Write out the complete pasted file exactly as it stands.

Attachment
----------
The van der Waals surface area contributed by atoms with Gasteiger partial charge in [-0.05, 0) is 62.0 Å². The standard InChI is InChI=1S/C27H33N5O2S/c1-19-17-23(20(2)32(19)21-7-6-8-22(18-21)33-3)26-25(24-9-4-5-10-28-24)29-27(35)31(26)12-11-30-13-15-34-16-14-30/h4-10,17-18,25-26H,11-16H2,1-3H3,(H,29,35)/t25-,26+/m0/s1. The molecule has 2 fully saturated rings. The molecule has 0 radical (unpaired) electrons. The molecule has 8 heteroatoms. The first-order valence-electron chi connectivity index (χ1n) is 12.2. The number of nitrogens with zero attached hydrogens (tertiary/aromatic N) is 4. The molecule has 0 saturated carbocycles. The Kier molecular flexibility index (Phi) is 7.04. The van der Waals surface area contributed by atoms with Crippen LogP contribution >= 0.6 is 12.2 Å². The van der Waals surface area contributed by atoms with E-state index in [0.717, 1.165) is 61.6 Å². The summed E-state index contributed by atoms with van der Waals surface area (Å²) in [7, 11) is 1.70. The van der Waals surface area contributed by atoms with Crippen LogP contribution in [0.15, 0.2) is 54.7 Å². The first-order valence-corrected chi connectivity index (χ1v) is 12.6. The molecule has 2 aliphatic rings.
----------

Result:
The van der Waals surface area contributed by atoms with Gasteiger partial charge in [-0.05, 0) is 62.0 Å². The standard InChI is InChI=1S/C27H33N5O2S/c1-19-17-23(20(2)32(19)21-7-6-8-22(18-21)33-3)26-25(24-9-4-5-10-28-24)29-27(35)31(26)12-11-30-13-15-34-16-14-30/h4-10,17-18,25-26H,11-16H2,1-3H3,(H,29,35)/t25-,26+/m0/s1. The molecule has 2 fully saturated rings. The molecule has 0 radical (unpaired) electrons. The molecule has 8 heteroatoms. The first-order valence-electron chi connectivity index (χ1n) is 12.2. The number of nitrogens with zero attached hydrogens (tertiary/aromatic N) is 4. The molecule has 0 saturated carbocycles. The Kier molecular flexibility index (Phi) is 7.04. The van der Waals surface area contributed by atoms with Crippen LogP contribution >= 0.6 is 12.2 Å². The van der Waals surface area contributed by atoms with E-state index in [0.717, 1.165) is 61.6 Å². The summed E-state index contributed by atoms with van der Waals surface area (Å²) in [7, 11) is 1.70. The van der Waals surface area contributed by atoms with Crippen LogP contribution in [0.15, 0.2) is 54.7 Å². The first-order valence-corrected chi connectivity index (χ1v) is 12.6. The molecule has 2 aliphatic rings.